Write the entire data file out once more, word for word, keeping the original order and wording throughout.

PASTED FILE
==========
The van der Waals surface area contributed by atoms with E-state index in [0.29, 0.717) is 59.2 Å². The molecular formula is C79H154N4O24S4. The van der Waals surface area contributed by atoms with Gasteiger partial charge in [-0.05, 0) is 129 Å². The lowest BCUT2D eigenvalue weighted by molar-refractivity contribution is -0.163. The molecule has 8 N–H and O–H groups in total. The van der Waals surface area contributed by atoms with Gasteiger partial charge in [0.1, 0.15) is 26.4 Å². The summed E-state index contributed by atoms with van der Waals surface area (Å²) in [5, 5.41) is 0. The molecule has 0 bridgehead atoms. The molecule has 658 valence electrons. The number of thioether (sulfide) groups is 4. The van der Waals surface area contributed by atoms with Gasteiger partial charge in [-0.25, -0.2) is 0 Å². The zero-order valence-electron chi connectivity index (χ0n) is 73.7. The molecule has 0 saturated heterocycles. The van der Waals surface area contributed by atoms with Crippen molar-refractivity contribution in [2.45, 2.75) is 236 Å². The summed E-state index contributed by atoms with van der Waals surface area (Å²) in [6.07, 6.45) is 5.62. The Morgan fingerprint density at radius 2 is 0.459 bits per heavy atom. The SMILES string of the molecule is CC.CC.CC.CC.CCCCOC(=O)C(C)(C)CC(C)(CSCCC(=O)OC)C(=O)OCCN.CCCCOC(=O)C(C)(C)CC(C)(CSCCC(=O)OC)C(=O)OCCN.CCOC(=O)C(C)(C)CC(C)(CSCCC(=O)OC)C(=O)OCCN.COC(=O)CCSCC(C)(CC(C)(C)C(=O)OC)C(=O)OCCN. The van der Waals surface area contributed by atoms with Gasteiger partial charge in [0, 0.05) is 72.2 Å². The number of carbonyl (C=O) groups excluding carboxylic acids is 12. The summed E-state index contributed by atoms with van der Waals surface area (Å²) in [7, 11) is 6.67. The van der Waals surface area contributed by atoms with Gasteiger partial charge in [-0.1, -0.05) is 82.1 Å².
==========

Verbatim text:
The van der Waals surface area contributed by atoms with E-state index in [0.29, 0.717) is 59.2 Å². The molecular formula is C79H154N4O24S4. The van der Waals surface area contributed by atoms with Gasteiger partial charge in [-0.05, 0) is 129 Å². The lowest BCUT2D eigenvalue weighted by molar-refractivity contribution is -0.163. The molecule has 8 N–H and O–H groups in total. The van der Waals surface area contributed by atoms with Gasteiger partial charge in [0.1, 0.15) is 26.4 Å². The summed E-state index contributed by atoms with van der Waals surface area (Å²) in [5, 5.41) is 0. The molecule has 0 bridgehead atoms. The molecule has 658 valence electrons. The number of thioether (sulfide) groups is 4. The van der Waals surface area contributed by atoms with Gasteiger partial charge in [-0.25, -0.2) is 0 Å². The zero-order valence-electron chi connectivity index (χ0n) is 73.7. The molecule has 0 saturated heterocycles. The van der Waals surface area contributed by atoms with Crippen molar-refractivity contribution in [2.45, 2.75) is 236 Å². The summed E-state index contributed by atoms with van der Waals surface area (Å²) in [6.07, 6.45) is 5.62. The Morgan fingerprint density at radius 2 is 0.459 bits per heavy atom. The SMILES string of the molecule is CC.CC.CC.CC.CCCCOC(=O)C(C)(C)CC(C)(CSCCC(=O)OC)C(=O)OCCN.CCCCOC(=O)C(C)(C)CC(C)(CSCCC(=O)OC)C(=O)OCCN.CCOC(=O)C(C)(C)CC(C)(CSCCC(=O)OC)C(=O)OCCN.COC(=O)CCSCC(C)(CC(C)(C)C(=O)OC)C(=O)OCCN. The van der Waals surface area contributed by atoms with Gasteiger partial charge in [0, 0.05) is 72.2 Å². The number of carbonyl (C=O) groups excluding carboxylic acids is 12. The summed E-state index contributed by atoms with van der Waals surface area (Å²) in [7, 11) is 6.67. The van der Waals surface area contributed by atoms with Gasteiger partial charge in [-0.1, -0.05) is 82.1 Å².